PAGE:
The TSB will modernize its workplace to ensure that it has the best people working together in teams, making smart use of modern technologies, and achieving the best possible outcomes with efficient, interconnected and nimble processes, structures and systems by:

  • Strengthening employee engagement
  • Implementing a workplace mental health strategy
  • Streamlining corporate policies and processes
  • Updating our facilities

These actions align with elements of the government-wide priority for the modernization of the public service (i.e. Blueprint 2020, mental health strategy, shared services, etc.).

Strategic objective 4: Updating legislative and regulatory frameworks

The TSB will review its legislative and regulatory frameworks to ensure that they are appropriate in the context of the evolving transportation industry and expectations of Canadians by:

  • Developing an action plan for the implementation of locomotive voice and video recorders (LVVR)
  • Making adjustments to the TSB Regulations

These actions align with elements of the government-wide priority of security and opportunity, as well as with the priority placed on Rail safety in the mandate letter of the Minister of Transport.

For more information on the TSB's plans, priorities and the planned results, see the "Planned results" section of this report.

             

Raison d'être, mandate and role: who we are and what we do

Raison d'être

The Canadian Transportation Accident Investigation and Safety Board, referred to as the Transportation Safety Board of Canada (TSB) in its day-to-day activities, is an independent agency created in 1990 by an Act of Parliament. It operates at arm's length from other government departments and agencies to ensure that there are no real or perceived conflicts of interest. The TSB's sole objective is to advance air, marine, rail and pipeline transportation safety.

The Minister of Democratic Institutions and President of the Queen's Privy Council for Canada is the designated minister for the purposes of tabling the TSB's administrative reports in Parliament, such as the Departmental Planand theDepartmental Results Report. The TSB is part of the Privy Council portfolio of departments and agencies.

Mandate and role

The TSB performs a key role within the Canadian transportation system. We provide Canadians with an organization entrusted to advance transportation safety by:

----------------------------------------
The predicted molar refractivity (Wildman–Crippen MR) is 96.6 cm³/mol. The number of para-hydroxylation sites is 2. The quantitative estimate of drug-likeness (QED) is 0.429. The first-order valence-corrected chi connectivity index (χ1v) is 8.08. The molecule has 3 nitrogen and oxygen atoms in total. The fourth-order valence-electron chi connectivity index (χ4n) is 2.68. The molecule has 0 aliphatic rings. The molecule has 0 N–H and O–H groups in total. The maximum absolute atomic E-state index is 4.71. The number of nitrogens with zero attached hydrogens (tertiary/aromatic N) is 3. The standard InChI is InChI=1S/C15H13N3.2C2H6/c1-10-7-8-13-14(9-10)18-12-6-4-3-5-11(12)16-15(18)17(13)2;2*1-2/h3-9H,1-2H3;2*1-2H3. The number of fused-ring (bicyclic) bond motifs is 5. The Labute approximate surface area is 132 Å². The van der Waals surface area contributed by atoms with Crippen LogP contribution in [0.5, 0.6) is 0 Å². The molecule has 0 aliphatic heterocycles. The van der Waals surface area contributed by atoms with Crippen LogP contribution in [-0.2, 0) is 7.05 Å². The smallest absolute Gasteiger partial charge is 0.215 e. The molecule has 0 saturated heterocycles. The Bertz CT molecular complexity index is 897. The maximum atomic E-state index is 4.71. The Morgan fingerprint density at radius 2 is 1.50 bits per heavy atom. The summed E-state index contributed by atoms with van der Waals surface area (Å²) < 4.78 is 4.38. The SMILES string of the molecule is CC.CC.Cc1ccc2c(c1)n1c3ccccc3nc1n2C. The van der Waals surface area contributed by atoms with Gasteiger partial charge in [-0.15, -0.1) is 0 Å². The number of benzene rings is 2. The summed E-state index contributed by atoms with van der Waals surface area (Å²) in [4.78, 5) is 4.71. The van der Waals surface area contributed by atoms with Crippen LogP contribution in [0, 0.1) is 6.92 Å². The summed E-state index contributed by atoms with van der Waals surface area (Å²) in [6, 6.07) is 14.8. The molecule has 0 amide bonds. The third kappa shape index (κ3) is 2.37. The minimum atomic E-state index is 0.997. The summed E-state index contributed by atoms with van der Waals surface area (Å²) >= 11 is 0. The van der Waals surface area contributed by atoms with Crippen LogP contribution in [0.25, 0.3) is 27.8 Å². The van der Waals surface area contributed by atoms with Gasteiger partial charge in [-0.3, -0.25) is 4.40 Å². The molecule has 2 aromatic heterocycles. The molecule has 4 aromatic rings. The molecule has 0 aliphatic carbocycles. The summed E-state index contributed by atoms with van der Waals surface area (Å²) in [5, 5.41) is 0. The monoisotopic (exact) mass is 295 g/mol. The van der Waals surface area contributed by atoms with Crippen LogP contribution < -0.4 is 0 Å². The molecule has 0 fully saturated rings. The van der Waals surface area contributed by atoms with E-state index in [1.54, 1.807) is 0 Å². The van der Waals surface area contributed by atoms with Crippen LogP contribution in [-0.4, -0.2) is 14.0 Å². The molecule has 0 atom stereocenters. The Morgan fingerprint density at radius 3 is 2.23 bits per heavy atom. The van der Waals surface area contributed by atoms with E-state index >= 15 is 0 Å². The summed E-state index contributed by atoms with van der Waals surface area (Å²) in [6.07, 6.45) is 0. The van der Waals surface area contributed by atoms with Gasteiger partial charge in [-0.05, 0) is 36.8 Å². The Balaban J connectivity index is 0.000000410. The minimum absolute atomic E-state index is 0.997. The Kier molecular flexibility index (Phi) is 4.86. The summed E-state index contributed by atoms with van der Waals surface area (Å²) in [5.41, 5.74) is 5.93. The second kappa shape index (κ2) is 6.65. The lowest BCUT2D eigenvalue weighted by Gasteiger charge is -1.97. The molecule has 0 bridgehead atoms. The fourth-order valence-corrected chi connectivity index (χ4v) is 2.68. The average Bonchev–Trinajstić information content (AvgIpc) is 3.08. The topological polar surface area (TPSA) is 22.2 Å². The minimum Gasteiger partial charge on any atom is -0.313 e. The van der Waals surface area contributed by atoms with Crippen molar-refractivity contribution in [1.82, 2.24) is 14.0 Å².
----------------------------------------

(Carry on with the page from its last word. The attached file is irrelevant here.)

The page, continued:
• conducting independent investigations, including, when necessary, public inquiries, into selected transportation occurrences in order to make findings as to their causes and contributing factors;
  • identifying safety deficiencies as evidenced by transportation occurrences;
  • making recommendations designed to reduce or eliminate any such safety deficiencies;
  • reporting publicly on our investigations and related findings; and
  • following-up with stakeholders to ensure that safety actions are taken to reduce risks and improve safety.

The TSB may also represent Canadian interests in foreign investigations of transportation accidents involving Canadian citizens or Canadian registered, licensed or manufactured aircraft, ships or railway rolling stock. In addition, the TSB carries out some of Canada's obligations related to transportation safety at the International Civil Aviation Organization (ICAO) and the International Maritime Organization (IMO).

As one of the world leaders in its field, the TSB regularly shares its investigation techniques, methodologies and tools with foreign safety organizations by inviting them to participate in in-house training programs in the areas of investigation methodology and human and organizational factors. Under the terms of international agreements, the TSB also provides investigation assistance to foreign safety organizations, such as downloading and analyzing flight recorder data or overseeing engine tear-downs. The TSB also shares data and reports with sister organizations, in addition to participating in international working groups and studies to advance transportation safety.

For more general information about the department, see the "Supplementary information" section of this report.

Operating context: conditions affecting our work

The TSB operates within the context of a very large and complex Canadian and international transportation system. Many Canadian and foreign organizations are responsible for, and involved in, improving transportation safety. The TSB does not have any power or authority to direct others to implement its recommendations or to make changes.  The Board must therefore present its findings and recommendations in such a manner that compels others to act. This implies ongoing dialogue, information sharing and strategic coordination with many organizations such as Transport Canada, the National Energy Board and the Canadian Coast Guard. The TSB must also engage industry and foreign regulatory organizations in a similar fashion. Through various means, the TSB must present compelling arguments that will convince these "agents of change" to allocate resources and take action in response to identified safety deficiencies despite their many other competing priorities.